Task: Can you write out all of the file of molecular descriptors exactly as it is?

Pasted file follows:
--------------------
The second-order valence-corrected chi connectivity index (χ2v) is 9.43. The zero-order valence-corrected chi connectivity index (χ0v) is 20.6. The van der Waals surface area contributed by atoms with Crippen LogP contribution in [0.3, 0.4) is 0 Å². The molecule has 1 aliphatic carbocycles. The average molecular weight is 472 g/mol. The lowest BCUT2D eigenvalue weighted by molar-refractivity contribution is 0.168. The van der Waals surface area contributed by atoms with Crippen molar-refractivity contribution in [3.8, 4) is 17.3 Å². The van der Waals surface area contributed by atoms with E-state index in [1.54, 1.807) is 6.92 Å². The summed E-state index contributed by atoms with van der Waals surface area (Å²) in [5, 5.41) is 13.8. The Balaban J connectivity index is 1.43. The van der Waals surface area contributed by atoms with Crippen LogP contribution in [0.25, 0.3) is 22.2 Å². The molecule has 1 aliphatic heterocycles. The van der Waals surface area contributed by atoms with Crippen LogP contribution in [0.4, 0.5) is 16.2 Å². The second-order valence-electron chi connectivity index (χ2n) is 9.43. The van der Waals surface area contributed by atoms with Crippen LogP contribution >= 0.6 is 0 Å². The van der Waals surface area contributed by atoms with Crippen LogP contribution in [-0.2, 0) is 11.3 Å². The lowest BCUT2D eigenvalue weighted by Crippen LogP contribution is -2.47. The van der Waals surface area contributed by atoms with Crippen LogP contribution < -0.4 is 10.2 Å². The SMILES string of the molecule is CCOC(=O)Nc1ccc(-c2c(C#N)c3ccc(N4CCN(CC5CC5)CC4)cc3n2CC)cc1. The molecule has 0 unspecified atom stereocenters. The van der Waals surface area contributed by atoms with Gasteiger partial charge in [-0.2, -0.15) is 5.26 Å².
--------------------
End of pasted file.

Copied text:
The second-order valence-corrected chi connectivity index (χ2v) is 9.43. The zero-order valence-corrected chi connectivity index (χ0v) is 20.6. The van der Waals surface area contributed by atoms with Crippen LogP contribution in [0.3, 0.4) is 0 Å². The molecule has 1 aliphatic carbocycles. The average molecular weight is 472 g/mol. The lowest BCUT2D eigenvalue weighted by molar-refractivity contribution is 0.168. The van der Waals surface area contributed by atoms with Crippen molar-refractivity contribution in [3.8, 4) is 17.3 Å². The van der Waals surface area contributed by atoms with E-state index in [1.54, 1.807) is 6.92 Å². The summed E-state index contributed by atoms with van der Waals surface area (Å²) in [5, 5.41) is 13.8. The Balaban J connectivity index is 1.43. The van der Waals surface area contributed by atoms with Crippen LogP contribution in [0.25, 0.3) is 22.2 Å². The molecule has 1 aliphatic heterocycles. The van der Waals surface area contributed by atoms with Crippen LogP contribution in [0.4, 0.5) is 16.2 Å². The second-order valence-electron chi connectivity index (χ2n) is 9.43. The van der Waals surface area contributed by atoms with Crippen LogP contribution >= 0.6 is 0 Å². The van der Waals surface area contributed by atoms with Crippen LogP contribution in [-0.2, 0) is 11.3 Å². The lowest BCUT2D eigenvalue weighted by Crippen LogP contribution is -2.47. The van der Waals surface area contributed by atoms with Crippen LogP contribution < -0.4 is 10.2 Å². The SMILES string of the molecule is CCOC(=O)Nc1ccc(-c2c(C#N)c3ccc(N4CCN(CC5CC5)CC4)cc3n2CC)cc1. The molecule has 0 unspecified atom stereocenters. The van der Waals surface area contributed by atoms with Gasteiger partial charge in [-0.2, -0.15) is 5.26 Å².